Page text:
Skip to content

San Antonio Movie Theaters in the Zintgraff Studio Photograph Collection

July 16, 2012

The era of elaborate downtown movie palaces and single-screen suburban theaters has passed.  With increasing competition from television and movie rentals, the theater industry responded by building multiple-screen theaters with better sound systems, stadium seating, and other amenities.  The older theaters, were either demolished or converted to other uses.

Fortunately, images of San Antonio’s early theaters have been preserved in our collection.  During the 1930s and into the 1960s, Interstate Theaters and other theater owners commissioned Zintgraff Studio to document their theaters, including the special events held in them.  These representative samples illustrate the distinctive architecture of those structures, built during the “Golden Age of Hollywood.”

Aztec Theater, 104 N. St. Mary’s Street, 1954. (MS 355: Z-1215-C-7)

Harlandale Theater, 5629 S. Flores, 1937. (MS 355: Z-1216-D-1)

Texas Theater, 203 E. Houston Street, 1945. (MS 355: Z-2647-N-20)

Davy Crockett Fan Club waiting outside Majestic Theater for the world premiere of Walt Disney’s “Davy Crockett,” 1955. (MS 355: Z-1218-C-4)

Highland Park Theater, 1833 S. Hackberry, 1937. (MS 355: Z-1216-E-2)

Teatro Nacional and Teatro Zaragoza, 800 block W. Commerce Street, 1937. (MS 355: Z-1216-P-2)

Uptown Theater, Fredericksburg Road at Ashby, 1945. (MS 355: Z-2647-O-1)

Alameda Theater, 318 W. Houston Street, circa 1955. (MS 355: Z-1215-B)

Laurel Theater, 2310 San Pedro Avenue, 1944. (MS355: Z-2647-Q-1)

Additional photographs are on display, through the summer, in the Special Collections Reading Room in JPL Library on Main Campus.  Interviews with people who remember these theaters are available in our Oral History Collection.  Links to a few examples are below:

Almaráz, Félix D. Jr., April 9, 2001

UTSA history professor Dr. Felix Almaraz Jr. discusses San Antonio movie theater history from his boyhood going to the movies on Saturday afternoons to the modern era which has seen restorations of some of the city’s most opulent movie palaces. His recollections cover the era of segregation with separate entrances for “Colored” and an analysis of the importance of Spanish-language films in South Texas.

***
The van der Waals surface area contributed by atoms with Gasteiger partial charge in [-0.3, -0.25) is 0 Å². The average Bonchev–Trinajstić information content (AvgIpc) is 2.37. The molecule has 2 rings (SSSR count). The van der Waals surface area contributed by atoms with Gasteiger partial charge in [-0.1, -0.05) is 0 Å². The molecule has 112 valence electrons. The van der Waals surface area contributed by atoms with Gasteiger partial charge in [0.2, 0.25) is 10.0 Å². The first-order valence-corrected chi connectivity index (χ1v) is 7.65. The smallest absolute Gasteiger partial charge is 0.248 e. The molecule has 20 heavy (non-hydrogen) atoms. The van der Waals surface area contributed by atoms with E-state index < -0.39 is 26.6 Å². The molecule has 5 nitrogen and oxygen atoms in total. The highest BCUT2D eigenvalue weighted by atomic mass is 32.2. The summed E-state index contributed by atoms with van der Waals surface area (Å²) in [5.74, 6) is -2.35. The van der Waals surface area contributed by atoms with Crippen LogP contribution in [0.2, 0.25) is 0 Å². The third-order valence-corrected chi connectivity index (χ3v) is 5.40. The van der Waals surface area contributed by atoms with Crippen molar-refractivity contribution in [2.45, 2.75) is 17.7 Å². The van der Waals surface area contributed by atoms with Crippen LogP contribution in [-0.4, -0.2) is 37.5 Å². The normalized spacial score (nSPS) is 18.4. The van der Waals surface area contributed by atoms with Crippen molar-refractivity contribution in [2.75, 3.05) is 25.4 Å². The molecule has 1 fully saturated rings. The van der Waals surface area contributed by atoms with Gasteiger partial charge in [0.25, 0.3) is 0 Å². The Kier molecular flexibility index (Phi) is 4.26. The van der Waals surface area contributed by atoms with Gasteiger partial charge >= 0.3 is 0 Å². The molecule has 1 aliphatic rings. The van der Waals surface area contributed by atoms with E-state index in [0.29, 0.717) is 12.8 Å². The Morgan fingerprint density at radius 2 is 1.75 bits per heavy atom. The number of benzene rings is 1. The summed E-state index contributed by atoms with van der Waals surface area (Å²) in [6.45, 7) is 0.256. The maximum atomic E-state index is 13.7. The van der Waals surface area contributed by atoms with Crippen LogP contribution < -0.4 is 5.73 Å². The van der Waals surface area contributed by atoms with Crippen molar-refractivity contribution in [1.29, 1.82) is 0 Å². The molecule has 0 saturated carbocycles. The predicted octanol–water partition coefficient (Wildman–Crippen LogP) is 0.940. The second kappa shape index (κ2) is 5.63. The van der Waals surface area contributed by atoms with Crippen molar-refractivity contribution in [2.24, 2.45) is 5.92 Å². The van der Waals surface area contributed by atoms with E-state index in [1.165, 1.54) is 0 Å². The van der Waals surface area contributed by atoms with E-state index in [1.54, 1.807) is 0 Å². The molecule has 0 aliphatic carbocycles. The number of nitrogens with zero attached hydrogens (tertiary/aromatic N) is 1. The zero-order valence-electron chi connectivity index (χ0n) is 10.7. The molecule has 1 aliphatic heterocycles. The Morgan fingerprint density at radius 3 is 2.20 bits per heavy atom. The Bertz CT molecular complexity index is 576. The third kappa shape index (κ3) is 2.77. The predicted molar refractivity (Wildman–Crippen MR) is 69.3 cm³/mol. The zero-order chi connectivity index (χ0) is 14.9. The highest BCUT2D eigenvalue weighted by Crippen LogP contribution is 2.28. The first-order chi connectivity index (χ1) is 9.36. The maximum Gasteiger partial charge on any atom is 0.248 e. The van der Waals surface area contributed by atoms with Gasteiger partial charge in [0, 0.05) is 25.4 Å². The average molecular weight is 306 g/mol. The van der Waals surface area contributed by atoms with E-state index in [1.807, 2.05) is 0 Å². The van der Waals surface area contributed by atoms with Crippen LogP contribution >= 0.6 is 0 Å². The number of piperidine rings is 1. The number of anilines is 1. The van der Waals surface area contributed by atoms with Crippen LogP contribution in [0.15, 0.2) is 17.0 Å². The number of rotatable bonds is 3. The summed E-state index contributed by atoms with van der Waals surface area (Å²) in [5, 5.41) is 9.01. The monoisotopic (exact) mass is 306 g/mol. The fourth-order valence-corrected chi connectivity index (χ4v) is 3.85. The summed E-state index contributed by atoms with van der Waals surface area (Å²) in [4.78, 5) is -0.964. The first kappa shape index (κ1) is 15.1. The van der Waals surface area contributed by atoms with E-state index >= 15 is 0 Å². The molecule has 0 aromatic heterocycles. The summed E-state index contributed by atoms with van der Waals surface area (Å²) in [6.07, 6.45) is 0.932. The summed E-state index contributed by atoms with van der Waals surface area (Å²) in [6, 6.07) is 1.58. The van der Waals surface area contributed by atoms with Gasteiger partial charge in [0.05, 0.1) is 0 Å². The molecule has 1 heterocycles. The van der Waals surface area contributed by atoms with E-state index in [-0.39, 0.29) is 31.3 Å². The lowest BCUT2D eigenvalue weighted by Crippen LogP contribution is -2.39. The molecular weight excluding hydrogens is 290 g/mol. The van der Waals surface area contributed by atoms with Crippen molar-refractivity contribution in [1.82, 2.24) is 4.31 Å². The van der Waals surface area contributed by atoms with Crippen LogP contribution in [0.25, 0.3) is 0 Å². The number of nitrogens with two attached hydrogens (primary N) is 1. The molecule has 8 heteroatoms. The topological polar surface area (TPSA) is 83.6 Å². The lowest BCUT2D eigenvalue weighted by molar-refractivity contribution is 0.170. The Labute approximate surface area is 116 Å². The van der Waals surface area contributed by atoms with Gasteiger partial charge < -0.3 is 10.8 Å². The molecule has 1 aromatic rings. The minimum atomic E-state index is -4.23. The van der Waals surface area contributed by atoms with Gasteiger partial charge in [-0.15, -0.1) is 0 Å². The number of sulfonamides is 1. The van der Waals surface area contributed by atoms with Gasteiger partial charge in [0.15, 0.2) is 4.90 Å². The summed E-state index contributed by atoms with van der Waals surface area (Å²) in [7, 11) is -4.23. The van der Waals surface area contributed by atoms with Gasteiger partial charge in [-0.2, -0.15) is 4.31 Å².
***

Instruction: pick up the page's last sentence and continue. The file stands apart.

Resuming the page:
Shaenfield, Sid, August 9, 2002

Sid Shaenfield discusses his personal history and knowledge of movie theaters in San Antonio, where he began as an usher before becoming a manager and includes the effects of desegregation in the 1950sand 1960s and the impact on attendance caused by television.

Winn, George, September 16, 2002

Born in 1932, George Winn discusses attending movies during segregation, including the Cameo theater on the eastside of San Antonio which was not segregated and the Majestic which had a separate elevator for Black patrons.

Visit our digital collections web site to see more oral histories on the history of theaters in San Antonio.

4 Comments leave one →
  1. Norma Monroe permalink
    September 18, 2012 10:44 pm

    I lived two blocks from Harlandale theater. My brothers and I paid 10 cents and later twenty -five cents before it closed forever. So then we had to ride the bus down town to the others to see any movies.

  2. February 11, 2014 1:20 pm

    The Harlandale theater actually only charged 9 cents. They said if they charged more they would have to add tax to it and they didn’t want to. For 15 cents we could see a double feature, a serial, a newsreel and 2 cartoons and eat a bag of candy–with a penny left over!

  3. JoAnn Stone permalink
    May 22, 2014 10:18 am

    Lived on Laclede, several blocks north. Walked there almost every Saturday in the early 50s, sometimes Sunday, too. Remember the 9-cent admission, and kids still tried to get in for free using the side door.


  1. Object: Contact printer | Institute of Texan Cultures Collections Blog

Leave a Reply

Fill in your details below or click an icon to log in: Logo

You are commenting using your account. Log Out /  Change )

Google+ photo

You are commenting using your Google+ account. Log Out /  Change )

Twitter picture

You are commenting using your Twitter account. Log Out /  Change )

Facebook photo

You are commenting using your Facebook account. Log Out /  Change )


Connecting to %s

%d bloggers like this: